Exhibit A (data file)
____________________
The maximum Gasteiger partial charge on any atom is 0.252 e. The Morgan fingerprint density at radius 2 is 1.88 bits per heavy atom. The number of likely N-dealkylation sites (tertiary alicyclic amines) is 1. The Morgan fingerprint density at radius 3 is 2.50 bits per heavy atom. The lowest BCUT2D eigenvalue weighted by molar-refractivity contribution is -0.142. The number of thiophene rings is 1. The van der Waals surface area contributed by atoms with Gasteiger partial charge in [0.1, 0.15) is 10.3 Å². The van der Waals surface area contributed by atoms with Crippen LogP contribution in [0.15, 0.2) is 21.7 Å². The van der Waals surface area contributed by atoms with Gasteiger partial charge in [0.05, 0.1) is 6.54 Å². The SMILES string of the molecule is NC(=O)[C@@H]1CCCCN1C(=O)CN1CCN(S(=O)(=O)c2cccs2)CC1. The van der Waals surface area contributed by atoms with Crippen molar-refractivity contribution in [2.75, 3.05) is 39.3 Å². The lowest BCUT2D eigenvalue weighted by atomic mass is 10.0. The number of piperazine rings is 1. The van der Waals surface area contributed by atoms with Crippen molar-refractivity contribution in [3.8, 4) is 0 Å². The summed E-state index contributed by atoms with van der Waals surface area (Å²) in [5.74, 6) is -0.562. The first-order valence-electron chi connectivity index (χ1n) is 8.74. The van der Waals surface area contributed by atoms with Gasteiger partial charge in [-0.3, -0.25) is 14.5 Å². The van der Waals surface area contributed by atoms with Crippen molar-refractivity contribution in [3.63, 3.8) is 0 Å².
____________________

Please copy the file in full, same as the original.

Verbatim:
The maximum Gasteiger partial charge on any atom is 0.252 e. The Morgan fingerprint density at radius 2 is 1.88 bits per heavy atom. The number of likely N-dealkylation sites (tertiary alicyclic amines) is 1. The Morgan fingerprint density at radius 3 is 2.50 bits per heavy atom. The lowest BCUT2D eigenvalue weighted by molar-refractivity contribution is -0.142. The number of thiophene rings is 1. The van der Waals surface area contributed by atoms with Gasteiger partial charge in [0.1, 0.15) is 10.3 Å². The van der Waals surface area contributed by atoms with Crippen LogP contribution in [0.15, 0.2) is 21.7 Å². The van der Waals surface area contributed by atoms with Gasteiger partial charge in [0.05, 0.1) is 6.54 Å². The SMILES string of the molecule is NC(=O)[C@@H]1CCCCN1C(=O)CN1CCN(S(=O)(=O)c2cccs2)CC1. The van der Waals surface area contributed by atoms with Crippen molar-refractivity contribution in [2.75, 3.05) is 39.3 Å². The lowest BCUT2D eigenvalue weighted by atomic mass is 10.0. The number of piperazine rings is 1. The van der Waals surface area contributed by atoms with Crippen molar-refractivity contribution in [3.8, 4) is 0 Å². The summed E-state index contributed by atoms with van der Waals surface area (Å²) in [5.74, 6) is -0.562. The first-order valence-electron chi connectivity index (χ1n) is 8.74. The van der Waals surface area contributed by atoms with Gasteiger partial charge in [-0.3, -0.25) is 14.5 Å². The van der Waals surface area contributed by atoms with Crippen molar-refractivity contribution in [3.63, 3.8) is 0 Å².